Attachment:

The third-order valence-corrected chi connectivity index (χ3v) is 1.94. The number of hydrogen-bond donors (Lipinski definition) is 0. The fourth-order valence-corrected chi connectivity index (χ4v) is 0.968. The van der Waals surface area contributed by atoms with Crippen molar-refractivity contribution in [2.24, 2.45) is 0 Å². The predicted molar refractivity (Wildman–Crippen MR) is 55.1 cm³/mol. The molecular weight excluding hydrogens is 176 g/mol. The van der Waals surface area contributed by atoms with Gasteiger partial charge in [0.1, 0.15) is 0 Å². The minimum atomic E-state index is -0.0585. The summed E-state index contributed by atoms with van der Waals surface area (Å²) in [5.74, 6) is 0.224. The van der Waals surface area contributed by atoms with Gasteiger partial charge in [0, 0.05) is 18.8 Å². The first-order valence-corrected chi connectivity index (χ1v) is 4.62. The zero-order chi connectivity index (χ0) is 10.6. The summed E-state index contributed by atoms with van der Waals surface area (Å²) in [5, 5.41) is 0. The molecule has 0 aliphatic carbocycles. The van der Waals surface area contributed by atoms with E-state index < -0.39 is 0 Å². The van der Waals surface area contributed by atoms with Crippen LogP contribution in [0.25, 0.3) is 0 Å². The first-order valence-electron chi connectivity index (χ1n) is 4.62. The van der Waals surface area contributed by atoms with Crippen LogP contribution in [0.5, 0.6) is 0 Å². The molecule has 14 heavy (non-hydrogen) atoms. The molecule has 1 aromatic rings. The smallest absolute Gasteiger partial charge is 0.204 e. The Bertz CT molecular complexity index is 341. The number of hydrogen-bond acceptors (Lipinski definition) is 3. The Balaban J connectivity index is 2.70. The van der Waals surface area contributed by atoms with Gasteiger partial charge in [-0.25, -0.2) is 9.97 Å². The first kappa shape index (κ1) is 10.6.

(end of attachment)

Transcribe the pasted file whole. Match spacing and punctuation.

The third-order valence-corrected chi connectivity index (χ3v) is 1.94. The number of hydrogen-bond donors (Lipinski definition) is 0. The fourth-order valence-corrected chi connectivity index (χ4v) is 0.968. The van der Waals surface area contributed by atoms with Crippen molar-refractivity contribution in [2.24, 2.45) is 0 Å². The predicted molar refractivity (Wildman–Crippen MR) is 55.1 cm³/mol. The molecular weight excluding hydrogens is 176 g/mol. The van der Waals surface area contributed by atoms with Gasteiger partial charge in [0.1, 0.15) is 0 Å². The minimum atomic E-state index is -0.0585. The summed E-state index contributed by atoms with van der Waals surface area (Å²) in [5.74, 6) is 0.224. The van der Waals surface area contributed by atoms with Gasteiger partial charge in [0, 0.05) is 18.8 Å². The first-order valence-corrected chi connectivity index (χ1v) is 4.62. The zero-order chi connectivity index (χ0) is 10.6. The summed E-state index contributed by atoms with van der Waals surface area (Å²) in [5, 5.41) is 0. The molecule has 0 aliphatic carbocycles. The van der Waals surface area contributed by atoms with E-state index < -0.39 is 0 Å². The van der Waals surface area contributed by atoms with Crippen LogP contribution in [0.25, 0.3) is 0 Å². The first-order valence-electron chi connectivity index (χ1n) is 4.62. The van der Waals surface area contributed by atoms with Crippen LogP contribution in [0.5, 0.6) is 0 Å². The molecule has 14 heavy (non-hydrogen) atoms. The molecule has 1 aromatic rings. The smallest absolute Gasteiger partial charge is 0.204 e. The Bertz CT molecular complexity index is 341. The number of hydrogen-bond acceptors (Lipinski definition) is 3. The Balaban J connectivity index is 2.70. The van der Waals surface area contributed by atoms with Gasteiger partial charge in [-0.25, -0.2) is 9.97 Å². The first kappa shape index (κ1) is 10.6.